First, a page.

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Cease to Begin

Rate It! Avg: 4.5 (1347 ratings)
Cease to Begin album cover
Is There a Ghost
Ode To LRC
No One's Gonna Love You
Detlef Schrempf
The General Specific
Lamb on the Lam (in the City)
Islands on the Coast
Marry Song
Cigarettes, Wedding Bands
Window Blues
Album Information

Total Tracks: 10   Total Length: 35:13

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Laura Leebove

Managing Editor

Laura Leebove is a Michigan-born, Brooklyn-based writer, editor, blogger, and voracious consumer of media, food, and music. She's also the home cook behind the

Band of Horses, Cease to Begin
Label: Sub Pop Records

With their 2006 debut Everything All The Time, Seattle's Band of Horses introduced themselves as part fusion, part reinvention of their influences — namely, My Morning Jacket, Neil Young and the Shins. Cease To Begin isn't drastically different from the group's first outing; Band of Horses focus on what they're good at — reverb-soaked guitars; thick, dreamy tenor yelps; hard-hitting pop hooks; tales of heartbreak, small towns and ghosts — and that's… read more »

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Great from start to finish


This record takes time to really sink in, but once it does; you might not stop playing it for a year. Well, that's what happened to me at least. Every song is great, well worth the download.

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Great Great Record


An all day record!

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How is that some bands have a magical quality that others can't achieve? This band definitely has it. Very haunting, beautiful music.

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Good hooks, interesting vocals...


...but this record comes across as a bit cold to me. Tons of talent in this band, though, so that's probably more of a personal preference thing.

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Wait is over... almost


Now you finally have the Sub Pop records, how 'bout the new one on Columbia?

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Big fan


I am a big fan of Band of Horses. First of their songs I heard was "is there a ghost." Hooked me right away.

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glad to see this title here!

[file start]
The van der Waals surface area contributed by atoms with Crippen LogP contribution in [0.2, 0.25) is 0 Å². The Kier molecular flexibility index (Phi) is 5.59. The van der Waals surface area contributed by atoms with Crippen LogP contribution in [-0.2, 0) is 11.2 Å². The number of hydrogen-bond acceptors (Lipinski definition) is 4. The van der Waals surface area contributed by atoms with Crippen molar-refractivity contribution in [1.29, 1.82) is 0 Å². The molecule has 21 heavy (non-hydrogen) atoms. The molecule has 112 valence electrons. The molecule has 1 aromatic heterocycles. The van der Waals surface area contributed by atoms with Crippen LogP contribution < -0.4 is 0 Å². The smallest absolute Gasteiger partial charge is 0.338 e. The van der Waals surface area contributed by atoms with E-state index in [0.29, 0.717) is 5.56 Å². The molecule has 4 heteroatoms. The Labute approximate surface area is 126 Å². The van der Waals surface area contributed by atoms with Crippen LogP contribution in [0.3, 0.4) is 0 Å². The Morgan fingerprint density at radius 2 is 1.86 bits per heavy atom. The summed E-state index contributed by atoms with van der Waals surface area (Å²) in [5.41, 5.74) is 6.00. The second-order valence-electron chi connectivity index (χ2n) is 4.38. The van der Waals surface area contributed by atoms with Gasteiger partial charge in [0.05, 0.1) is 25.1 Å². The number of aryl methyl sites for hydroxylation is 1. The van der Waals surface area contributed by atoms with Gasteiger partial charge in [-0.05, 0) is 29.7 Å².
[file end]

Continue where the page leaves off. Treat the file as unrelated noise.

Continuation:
eMusic Features


Label Profile: Fat Possum Records

By Marc Hogan, Lead News Writer

File Under: From raw, gutbucket blues to soul, rock and pop with a similar unspoiled spirit Flagship Acts: R.L. Burnside, Junior Kimbrough, Solomon Burke, the Black Keys, Andrew Bird, Band of Horses, Dinosaur Jr., Wavves, the Walkmen, Smith Westerns, Yuck, Tennis Based In: Oxford, Mississippi Like the Delta bluesmen whose records he started Fat Possum to release, Matthew Johnson is part of a dying breed. Rock owes much of its early legacy to eccentric, mostly European-descended label owners… more »

They Say All Music Guide

When Band of Horses surfaced in 2006 with Everything All the Time, the band’s rugged take on rock & roll drew quick parallels to My Morning Jacket and early Neil Young. That’s mighty nice company for a young band, but co-founder Mat Brooke nevertheless left the lineup that same summer, choosing to blaze his own trail with Grand Archives instead. Ben Bridwell, Brooke’s musical partner for nearly a decade, was left in control of Horses — a daunting position for the former Carissa’s Weird bassist, but one that ultimately resulted in a sophisticated, mature, and altogether superior follow-up. Cease to Begin is the responsible adult to Time’s reckless teenager, with Bridwell pitting his high, clear tenor against backdrops of hazy indie rock and campfire singalongs. While tracks like “Weed Party” showed the band having harmless (albeit adolescent) fun on their debut, the good times on Cease to Begin are more grown-up: a lo-fi, foot-stomping pop ditty (“The General Specific”), a brief interlude of instrumental watercolors (“Lamb on the Lam [In the City]“), a detour into twangy country (“Marry Song”). Those looking for more anthemic rock will gravitate toward kickoff track “Is There a Ghost,” where the guitars are loud and Bridwell’s vocals are candy-coated in reverb, but Cease to Begin shines it brightest under the twilight glow of “Detlef Schrempf.” Historically, Schrempf was a German-born NBA basketball player with killer three-point accuracy — and while that’s certainly an odd choice for a song title, it’s easy to forget as drums beat a lazy rhythm beneath Bridwell’s falsetto. Who knows whether he’s singing to a hometown, a loved one, or his favorite member of the Seattle SuperSonics? It’s still a thrilling listen, and the subtle humor hints that Band of Horses isn’t growing up too quickly. – Andrew Leahey

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